• Data from the Chicago Board of Trade (CBOT) suggests that traders expect the fed funds rate to finish 2024 at 5.045%, down from 5.100% on Wednesday.

USD/MXN technical analysis: Mexican Peso regains control as USD/MXN sellers eye 100-day SMA

The Mexican Peso remains strong after the USD/MXN dipped beneath the crucial 17.00 psychological level, exacerbating the Peso’s appreciation toward 16.90. However, key support levels remain on their way, to challenge lower levels last seen in 2015. Additionally, the Relative Strength Index (RSI) suggests that bulls are looming with the indicator standing in bullish territory despite trending to its 50 neutral level.

For a bearish continuation, USD/MXN sellers must crack the 100-day Simple Moving Average (SMA) at 16.94, followed by the 50-day SMA at 16.81, before challenging last year’s low of 16.62. On the other hand, buyers need to reclaim the 17.00 figure before they can test the 200-day SMA, followed by the weekly high of 17.24. The next key resistance levels would be the January 23 swing high of 17.38 and the year-to-date (YTD) high of 17.92, ahead of 18.00.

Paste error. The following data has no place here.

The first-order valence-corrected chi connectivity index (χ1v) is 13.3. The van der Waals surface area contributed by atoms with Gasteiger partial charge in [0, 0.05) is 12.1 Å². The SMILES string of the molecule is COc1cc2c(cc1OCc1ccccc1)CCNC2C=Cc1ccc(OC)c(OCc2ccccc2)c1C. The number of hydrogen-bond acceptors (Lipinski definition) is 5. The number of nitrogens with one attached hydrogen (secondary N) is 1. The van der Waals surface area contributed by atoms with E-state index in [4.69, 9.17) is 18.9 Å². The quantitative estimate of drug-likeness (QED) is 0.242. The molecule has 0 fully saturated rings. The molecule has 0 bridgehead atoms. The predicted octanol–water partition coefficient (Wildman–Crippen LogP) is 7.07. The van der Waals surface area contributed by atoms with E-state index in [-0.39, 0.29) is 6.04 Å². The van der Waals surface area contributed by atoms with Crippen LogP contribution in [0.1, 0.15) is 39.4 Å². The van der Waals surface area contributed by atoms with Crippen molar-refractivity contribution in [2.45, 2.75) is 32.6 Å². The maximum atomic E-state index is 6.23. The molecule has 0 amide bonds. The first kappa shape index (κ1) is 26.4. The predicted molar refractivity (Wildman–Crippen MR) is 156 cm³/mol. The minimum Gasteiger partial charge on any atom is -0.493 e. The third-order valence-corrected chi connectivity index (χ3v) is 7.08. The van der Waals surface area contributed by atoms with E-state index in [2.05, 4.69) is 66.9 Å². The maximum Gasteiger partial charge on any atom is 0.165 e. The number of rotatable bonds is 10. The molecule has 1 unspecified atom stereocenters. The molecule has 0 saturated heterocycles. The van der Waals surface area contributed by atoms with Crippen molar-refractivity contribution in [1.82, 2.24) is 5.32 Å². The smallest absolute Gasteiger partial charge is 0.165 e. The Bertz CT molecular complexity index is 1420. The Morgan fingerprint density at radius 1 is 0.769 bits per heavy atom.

Mexican Peso FAQs

The Mexican Peso (MXN) is the most traded currency among its Latin American peers. Its value is broadly determined by the performance of the Mexican economy, the country’s central bank’s policy, the amount of foreign investment in the country and even the levels of remittances sent by Mexicans who live abroad, particularly in the United States. Geopolitical trends can also move MXN: for example, the process of nearshoring – or the decision by some firms to relocate manufacturing capacity and supply chains closer to their home countries – is also seen as a catalyst for the Mexican currency as the country is considered a key manufacturing hub in the American continent. Another catalyst for MXN is Oil prices as Mexico is a key exporter of the commodity.